I came across a fascinating piece by Noah J.D. Chinn in Knights of the Dinner Table issue 142 (August 2008). Chinn’s guest editorial for the “Gamer’s Pulpit” column is an intriguing analysis of how the realism bar for heroes has shifted radically from the days of our youth (us Gen Xers) until now.
- OD&D: 2.7 goblins killed
- BD&D: 4.1
- AD&D1: 4.3
- AD&D2: 7.3
- D&D 3e: 10.1
- D&D 4e: 23.4 Holy Crap!
(It would be interesting to further extrapolate from this data: Does it suggest that a 4e first-level fighter could, one-on-one, take out 4 or 5 OD&D fighters before succumbing? Or that a first-level 4e fighter is roughly equivalent to a third-level fighter in Basic?)
Chinn argues that this hero power inflation cuts across popular culture. He uses the Die Hard movies as an apt illustration:
Compare the first one with the ones that followed, particularly the last. What made the first Die Hard awesome was how at almost no point did you go “that could never happen.” Even the most unbelievable bit when they blow up the roof and John McClane jumps off you buy into as a bit of good luck.
John gets shot, his feet are cut by glass, he bleeds all over, he CRIES, he doesn’t believe he’s going to get out of the building alive, but he keeps on trying. By the end he’s a bleeding sack of meat barely able to stand. Awesome? Hell yeah!
But as the movies go on the series suffers from a need to make things more epic, bigger, more at stake, and therefore tougher heroes. By the fourth movie you have John driving a car into a hovering F-22 Raptor at one point and into an elevator shaft at another. The violence is still there, the blood is still there, but it’s long since crossed the realm into super heroics.
Chinn goes on to speculate that this warped sense of “realism” is influenced by the advancement of CGI, lifting the restraints of stunt-work in films so that anything can appear possible while the stakes for spectacle grow ever higher. (He also suggests the gradual simplification of video-game controls as a factor.)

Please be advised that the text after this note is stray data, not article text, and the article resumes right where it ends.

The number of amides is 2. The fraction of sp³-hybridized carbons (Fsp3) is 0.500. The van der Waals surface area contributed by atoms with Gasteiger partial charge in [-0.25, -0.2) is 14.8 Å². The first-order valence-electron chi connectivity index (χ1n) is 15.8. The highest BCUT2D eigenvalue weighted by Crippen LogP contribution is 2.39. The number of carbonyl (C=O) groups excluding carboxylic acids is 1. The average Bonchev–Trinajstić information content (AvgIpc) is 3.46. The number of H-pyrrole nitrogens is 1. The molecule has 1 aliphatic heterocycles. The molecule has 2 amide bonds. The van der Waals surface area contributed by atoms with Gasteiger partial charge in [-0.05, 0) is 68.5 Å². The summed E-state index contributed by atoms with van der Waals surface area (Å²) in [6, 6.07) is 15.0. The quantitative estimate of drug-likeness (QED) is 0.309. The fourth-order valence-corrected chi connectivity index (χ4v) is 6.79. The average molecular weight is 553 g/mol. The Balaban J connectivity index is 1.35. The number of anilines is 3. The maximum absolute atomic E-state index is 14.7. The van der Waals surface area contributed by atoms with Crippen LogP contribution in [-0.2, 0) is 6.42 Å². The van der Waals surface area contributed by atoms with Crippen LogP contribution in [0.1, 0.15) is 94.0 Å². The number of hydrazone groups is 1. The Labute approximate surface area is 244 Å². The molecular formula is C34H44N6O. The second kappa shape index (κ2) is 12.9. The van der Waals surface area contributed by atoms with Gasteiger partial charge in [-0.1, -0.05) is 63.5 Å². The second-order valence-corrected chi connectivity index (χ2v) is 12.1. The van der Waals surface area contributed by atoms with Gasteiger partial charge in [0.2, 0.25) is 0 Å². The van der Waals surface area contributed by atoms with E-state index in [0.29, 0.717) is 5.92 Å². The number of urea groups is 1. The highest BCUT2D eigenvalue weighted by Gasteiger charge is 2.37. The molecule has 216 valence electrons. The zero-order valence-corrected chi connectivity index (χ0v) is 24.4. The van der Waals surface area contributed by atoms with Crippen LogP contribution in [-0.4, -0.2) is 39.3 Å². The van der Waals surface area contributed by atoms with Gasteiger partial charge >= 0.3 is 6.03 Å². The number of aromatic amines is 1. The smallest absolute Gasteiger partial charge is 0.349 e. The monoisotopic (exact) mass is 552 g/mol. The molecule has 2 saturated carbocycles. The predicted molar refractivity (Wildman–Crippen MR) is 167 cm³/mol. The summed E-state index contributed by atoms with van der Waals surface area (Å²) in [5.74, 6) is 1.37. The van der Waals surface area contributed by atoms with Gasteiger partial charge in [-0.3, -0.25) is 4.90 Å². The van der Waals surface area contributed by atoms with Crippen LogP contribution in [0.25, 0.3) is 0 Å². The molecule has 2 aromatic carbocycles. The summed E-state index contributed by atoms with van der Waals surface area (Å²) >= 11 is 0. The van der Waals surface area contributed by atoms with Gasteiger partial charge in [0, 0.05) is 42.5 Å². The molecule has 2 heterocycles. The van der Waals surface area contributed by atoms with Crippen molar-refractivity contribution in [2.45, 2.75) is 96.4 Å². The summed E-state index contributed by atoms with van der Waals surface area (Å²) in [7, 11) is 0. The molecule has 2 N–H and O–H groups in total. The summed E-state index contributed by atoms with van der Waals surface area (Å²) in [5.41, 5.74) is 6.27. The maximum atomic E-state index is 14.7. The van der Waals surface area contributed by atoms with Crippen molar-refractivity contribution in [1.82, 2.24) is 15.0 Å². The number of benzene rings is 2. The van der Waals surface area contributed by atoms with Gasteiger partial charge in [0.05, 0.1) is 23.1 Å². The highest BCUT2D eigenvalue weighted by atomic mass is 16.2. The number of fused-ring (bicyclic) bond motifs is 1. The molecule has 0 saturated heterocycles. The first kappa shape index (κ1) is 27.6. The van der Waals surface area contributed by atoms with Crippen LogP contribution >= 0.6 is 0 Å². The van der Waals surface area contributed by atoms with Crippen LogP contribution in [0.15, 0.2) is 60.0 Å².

I don’t know if I’d venture any guesses about the role of those changing technologies – they could just as well be symptoms as causes. But whatever brought us here, his conclusion seems pretty on point: “So perhaps it’s not so much that taking on entire armies of goblins is what kids want as it is the new perception of pseudo-reality. The line of verisimilitude has shifted so that outrunning explosions is quite ordinary, so it shouldn’t surprise us that RPGs have gone the same route.”
This certainly seems to be the trend. Another illuminating comparison/contrast is Peter Jackson’s two Tolkien trilogies. The LOTR films, while amping up the action, remained fairly faithful to the events of the books (with a few moments that were glaring exceptions in service of visual punch). The Hobbit trilogy, on the other hand, plays like a cartoonishly over-the-top video game from start to finish. The Barrel Ride escape, for instance, throws out all pretense of realism; one can almost imagine having a video-game controller in one’s hand watching that scene unfold (or rather, watching a video game someone else is playing: “Hey, bounce your barrel out of the river there and take out those three orcs – you’ll get a Power Up!”). Things only got worse from there.